From Section 28 to equal marriage - Stonewall exhibition
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From Section 28 to equal marriage - Stonewall exhibition

  • Exhibition explores changes in legislation, attitudes and experiences

  • Project showcases individual stories, significant events and campaign materials

  • Volunteer-led project funded by the Heritage Lottery Fund.

Stonewall, Britain’s leading charity for lesbian, gay, bi and trans equality, has celebrated the end of two-year project to capture significant events in the charity’s 25-year history.

From Section 28 to Equal Marriage is a volunteer-led project that showcases individual stories of those who have been involved with Stonewall or have been active in the LGBT rights movement.

ThoughtWorks kindly hosted the event for Stonewall in London on Wednesday 2 September to thank all the volunteers who have been involved and to showcase a collection of films, images and materials included in the project.  

With the support of the Heritage Lottery Fund, 60 volunteers spent the past two years collecting materials that explore changes in legislation, attitudes and experiences since Stonewall was founded in 1989.

Copies of all of the materials collected during the project will now be submitted to a public archive in the Bishopsgate Institute. Not only did the Bishopsgate Institute agree to host the archive, they also taught Stonewall volunteers research techniques and methods of archiving over the course of the project.

Rachel Hasted, London committee member from the Heritage Lottery Fund, was there to open the event. She said: ‘We were really delighted to fund this project to capture the important changes in our lifetimes. This project is so important because histories which are often side-lined need to be recorded and the complexity of our history must be fully understood.’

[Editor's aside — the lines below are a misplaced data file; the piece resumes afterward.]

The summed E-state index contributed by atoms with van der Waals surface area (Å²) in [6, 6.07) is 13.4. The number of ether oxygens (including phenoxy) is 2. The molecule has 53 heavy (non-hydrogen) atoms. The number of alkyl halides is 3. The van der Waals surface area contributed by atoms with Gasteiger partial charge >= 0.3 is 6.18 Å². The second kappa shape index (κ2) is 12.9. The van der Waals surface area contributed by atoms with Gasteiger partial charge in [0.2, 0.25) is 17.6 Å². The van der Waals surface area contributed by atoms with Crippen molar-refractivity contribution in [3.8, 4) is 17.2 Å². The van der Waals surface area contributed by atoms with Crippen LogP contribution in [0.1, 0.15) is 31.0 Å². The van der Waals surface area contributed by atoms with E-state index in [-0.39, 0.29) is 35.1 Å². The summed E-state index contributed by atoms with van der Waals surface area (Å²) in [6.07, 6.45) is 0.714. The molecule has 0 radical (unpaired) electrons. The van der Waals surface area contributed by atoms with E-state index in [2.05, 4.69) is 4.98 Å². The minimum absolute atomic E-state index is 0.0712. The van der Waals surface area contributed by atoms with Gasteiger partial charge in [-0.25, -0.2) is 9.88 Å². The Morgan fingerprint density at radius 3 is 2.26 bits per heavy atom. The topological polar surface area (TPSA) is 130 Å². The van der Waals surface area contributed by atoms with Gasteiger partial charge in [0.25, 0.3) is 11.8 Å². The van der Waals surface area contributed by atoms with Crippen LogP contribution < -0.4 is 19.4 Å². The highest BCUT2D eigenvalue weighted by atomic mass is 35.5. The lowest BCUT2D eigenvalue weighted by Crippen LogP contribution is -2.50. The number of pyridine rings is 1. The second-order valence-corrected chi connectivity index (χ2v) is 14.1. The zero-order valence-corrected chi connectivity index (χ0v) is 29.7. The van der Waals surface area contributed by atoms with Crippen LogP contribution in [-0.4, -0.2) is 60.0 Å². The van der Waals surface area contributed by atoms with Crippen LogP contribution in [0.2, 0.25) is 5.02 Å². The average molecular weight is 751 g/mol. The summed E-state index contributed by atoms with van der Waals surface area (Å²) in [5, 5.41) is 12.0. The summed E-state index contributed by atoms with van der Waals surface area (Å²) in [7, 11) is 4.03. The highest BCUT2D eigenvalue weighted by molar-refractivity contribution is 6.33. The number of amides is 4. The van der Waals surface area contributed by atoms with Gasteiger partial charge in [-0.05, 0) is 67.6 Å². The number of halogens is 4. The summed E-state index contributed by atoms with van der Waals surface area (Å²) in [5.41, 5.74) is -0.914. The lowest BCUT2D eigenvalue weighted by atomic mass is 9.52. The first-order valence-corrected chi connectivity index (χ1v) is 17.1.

The celebration was attended by a number of people who featured in Stonewall’s book LGBT Voices. This book shares stories from LGBT people who have lived through inequalities and experiences that are rarely reflected upon in television, books or films.

Another element of the project was the Walk With Pride map, a visual documentation of the history of Prides around the UK. Simon Gandy, a Stonewall volunteer, was involved and he and fellow volunteers handed out 500 maps at this year’s Pride in London.

Simon said: ‘I was really passionate about the Pride aspect as I’d never been to a Pride before last year. When we handed out the maps people loved them – they’re so vibrant. It’s been fantastic to be involved in the project, I was amazed by how much I was allowed to run with my ideas and to see them come to fruition is fantastic.’

As well as volunteers, stakeholders and supporters, the event was attended by 36 young people aged 18- to 25-year-old who have embarked on Stonewall’s Young Leaders programme to help empower them to become role models for LGBT equality in their workplaces and communities.

More information and stories can be viewed at the Stonewall 25 Years website.